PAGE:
In Meg’s defense, she did an initial round of registering without me. Apparently, we are registered for china and some other shit that, let’s face it, I really could not care less about. Her tactics were impeccable; she chose Bed, Bath, & Beyond as the one place to make me attend, realizing that my resistance towards Macy’s would have been on par with a child not wanting to go to bed at night.

“Do we get to register at Best Buy?”
“I’m not even going to dignify that one with an answer.”

And so it came to pass that Sunday afternoon found me sitting in BB&B meeting with their wedding registry guy. In a further testament to Meg’s strategy, she packed a bottle of water and a protein bar for me, so in the middle of his 30 minute speech when I started to get fussy, she handed me a snack to quiet me down. If this description makes me sound like a child, it’s with due reason; I’m the first to admit that I get unbelievably cranky when I’m hungry. Suffice it to say, Meg had done her homework and planned this particular wedding task well.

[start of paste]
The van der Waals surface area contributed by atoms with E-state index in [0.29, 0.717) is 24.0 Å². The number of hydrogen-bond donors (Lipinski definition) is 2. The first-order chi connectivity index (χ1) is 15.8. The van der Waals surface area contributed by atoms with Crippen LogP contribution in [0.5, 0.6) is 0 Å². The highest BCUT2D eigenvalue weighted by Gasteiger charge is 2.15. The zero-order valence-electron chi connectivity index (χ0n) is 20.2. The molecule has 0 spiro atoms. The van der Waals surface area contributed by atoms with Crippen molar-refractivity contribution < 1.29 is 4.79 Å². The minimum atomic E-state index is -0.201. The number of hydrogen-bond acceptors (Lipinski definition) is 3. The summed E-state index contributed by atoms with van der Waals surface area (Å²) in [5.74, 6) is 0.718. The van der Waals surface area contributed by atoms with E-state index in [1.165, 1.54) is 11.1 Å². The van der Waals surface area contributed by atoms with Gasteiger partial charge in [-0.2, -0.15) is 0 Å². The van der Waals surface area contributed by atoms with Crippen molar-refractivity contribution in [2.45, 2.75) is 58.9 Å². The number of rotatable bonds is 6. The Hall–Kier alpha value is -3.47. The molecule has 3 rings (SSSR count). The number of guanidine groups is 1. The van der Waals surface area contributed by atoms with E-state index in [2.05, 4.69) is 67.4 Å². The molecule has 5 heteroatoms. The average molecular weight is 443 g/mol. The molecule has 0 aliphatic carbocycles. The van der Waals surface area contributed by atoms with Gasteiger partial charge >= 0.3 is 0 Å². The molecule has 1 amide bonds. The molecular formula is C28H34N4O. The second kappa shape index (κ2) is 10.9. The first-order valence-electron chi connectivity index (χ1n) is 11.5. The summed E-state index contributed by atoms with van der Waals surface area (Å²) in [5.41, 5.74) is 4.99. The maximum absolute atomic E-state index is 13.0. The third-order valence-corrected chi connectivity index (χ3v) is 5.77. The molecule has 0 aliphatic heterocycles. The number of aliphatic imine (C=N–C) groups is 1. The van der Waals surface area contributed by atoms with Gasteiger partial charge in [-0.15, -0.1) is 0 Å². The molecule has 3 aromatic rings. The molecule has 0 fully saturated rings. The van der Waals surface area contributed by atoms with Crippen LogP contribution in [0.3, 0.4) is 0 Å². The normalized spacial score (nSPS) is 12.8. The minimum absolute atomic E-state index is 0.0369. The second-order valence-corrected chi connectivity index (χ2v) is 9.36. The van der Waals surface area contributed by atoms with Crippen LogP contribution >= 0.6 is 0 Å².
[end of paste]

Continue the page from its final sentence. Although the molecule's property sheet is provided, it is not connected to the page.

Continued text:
As I said, the initial meeting with the wedding guy took a solid 30 minutes. During which time he explained the benefits of registering at BB&B, which, since we were already there in the first place, was a pointless sell and a waste of my valuable, albeit waning, patience. He showed us how we can edit it through the web site, what happens if we want to return something we don’t like, and some more chatter that was drowned out at the sound of the crackling of a protein bar wrapper. Further proof that not only does Meg know me well, but also has the cunning strategic sense that would rival most military generals.